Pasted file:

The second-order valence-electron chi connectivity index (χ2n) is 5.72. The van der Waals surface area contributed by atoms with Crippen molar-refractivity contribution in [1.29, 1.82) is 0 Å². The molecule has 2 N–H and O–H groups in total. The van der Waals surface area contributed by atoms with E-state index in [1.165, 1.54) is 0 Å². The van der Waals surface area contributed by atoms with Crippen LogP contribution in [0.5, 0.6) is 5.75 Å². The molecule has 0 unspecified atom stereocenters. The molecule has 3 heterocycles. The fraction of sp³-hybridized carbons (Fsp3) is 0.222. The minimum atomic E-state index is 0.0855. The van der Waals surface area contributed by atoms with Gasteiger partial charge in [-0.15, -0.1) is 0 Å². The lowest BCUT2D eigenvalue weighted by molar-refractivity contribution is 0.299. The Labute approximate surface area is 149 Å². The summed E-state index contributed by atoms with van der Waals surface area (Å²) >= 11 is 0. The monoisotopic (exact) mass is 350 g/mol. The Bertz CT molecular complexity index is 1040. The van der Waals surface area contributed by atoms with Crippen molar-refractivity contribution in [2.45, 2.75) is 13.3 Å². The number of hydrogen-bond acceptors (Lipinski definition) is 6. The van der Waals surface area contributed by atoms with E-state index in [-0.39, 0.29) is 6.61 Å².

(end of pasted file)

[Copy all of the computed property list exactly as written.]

The second-order valence-electron chi connectivity index (χ2n) is 5.72. The van der Waals surface area contributed by atoms with Crippen molar-refractivity contribution in [1.29, 1.82) is 0 Å². The molecule has 2 N–H and O–H groups in total. The van der Waals surface area contributed by atoms with E-state index in [1.165, 1.54) is 0 Å². The van der Waals surface area contributed by atoms with Crippen LogP contribution in [0.5, 0.6) is 5.75 Å². The molecule has 0 unspecified atom stereocenters. The molecule has 3 heterocycles. The fraction of sp³-hybridized carbons (Fsp3) is 0.222. The minimum atomic E-state index is 0.0855. The van der Waals surface area contributed by atoms with Gasteiger partial charge in [-0.15, -0.1) is 0 Å². The lowest BCUT2D eigenvalue weighted by molar-refractivity contribution is 0.299. The Labute approximate surface area is 149 Å². The summed E-state index contributed by atoms with van der Waals surface area (Å²) >= 11 is 0. The monoisotopic (exact) mass is 350 g/mol. The Bertz CT molecular complexity index is 1040. The van der Waals surface area contributed by atoms with Crippen molar-refractivity contribution in [2.45, 2.75) is 13.3 Å². The number of hydrogen-bond acceptors (Lipinski definition) is 6. The van der Waals surface area contributed by atoms with E-state index in [-0.39, 0.29) is 6.61 Å².